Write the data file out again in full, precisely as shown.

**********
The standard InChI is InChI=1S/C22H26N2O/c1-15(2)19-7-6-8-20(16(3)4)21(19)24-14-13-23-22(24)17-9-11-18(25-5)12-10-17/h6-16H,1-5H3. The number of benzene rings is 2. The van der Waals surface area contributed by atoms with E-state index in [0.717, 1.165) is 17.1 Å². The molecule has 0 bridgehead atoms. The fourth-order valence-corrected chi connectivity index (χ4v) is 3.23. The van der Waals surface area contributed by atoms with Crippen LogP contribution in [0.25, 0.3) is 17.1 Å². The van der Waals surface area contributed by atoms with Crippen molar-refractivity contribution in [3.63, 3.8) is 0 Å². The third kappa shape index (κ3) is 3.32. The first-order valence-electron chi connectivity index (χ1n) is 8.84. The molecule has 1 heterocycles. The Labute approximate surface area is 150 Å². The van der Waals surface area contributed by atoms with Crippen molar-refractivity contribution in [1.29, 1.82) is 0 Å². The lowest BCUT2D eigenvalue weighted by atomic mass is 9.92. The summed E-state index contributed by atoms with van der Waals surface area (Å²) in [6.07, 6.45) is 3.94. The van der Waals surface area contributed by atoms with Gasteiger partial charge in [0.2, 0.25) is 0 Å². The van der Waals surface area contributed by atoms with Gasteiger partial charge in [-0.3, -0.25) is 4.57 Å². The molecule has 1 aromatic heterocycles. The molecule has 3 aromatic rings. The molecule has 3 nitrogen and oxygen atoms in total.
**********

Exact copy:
The standard InChI is InChI=1S/C22H26N2O/c1-15(2)19-7-6-8-20(16(3)4)21(19)24-14-13-23-22(24)17-9-11-18(25-5)12-10-17/h6-16H,1-5H3. The number of benzene rings is 2. The van der Waals surface area contributed by atoms with E-state index in [0.717, 1.165) is 17.1 Å². The molecule has 0 bridgehead atoms. The fourth-order valence-corrected chi connectivity index (χ4v) is 3.23. The van der Waals surface area contributed by atoms with Crippen LogP contribution in [0.25, 0.3) is 17.1 Å². The van der Waals surface area contributed by atoms with Crippen molar-refractivity contribution in [3.63, 3.8) is 0 Å². The third kappa shape index (κ3) is 3.32. The first-order valence-electron chi connectivity index (χ1n) is 8.84. The molecule has 1 heterocycles. The Labute approximate surface area is 150 Å². The van der Waals surface area contributed by atoms with Crippen molar-refractivity contribution in [1.29, 1.82) is 0 Å². The lowest BCUT2D eigenvalue weighted by atomic mass is 9.92. The summed E-state index contributed by atoms with van der Waals surface area (Å²) in [6.07, 6.45) is 3.94. The van der Waals surface area contributed by atoms with Gasteiger partial charge in [0.2, 0.25) is 0 Å². The van der Waals surface area contributed by atoms with Gasteiger partial charge in [-0.3, -0.25) is 4.57 Å². The molecule has 1 aromatic heterocycles. The molecule has 3 aromatic rings. The molecule has 3 nitrogen and oxygen atoms in total.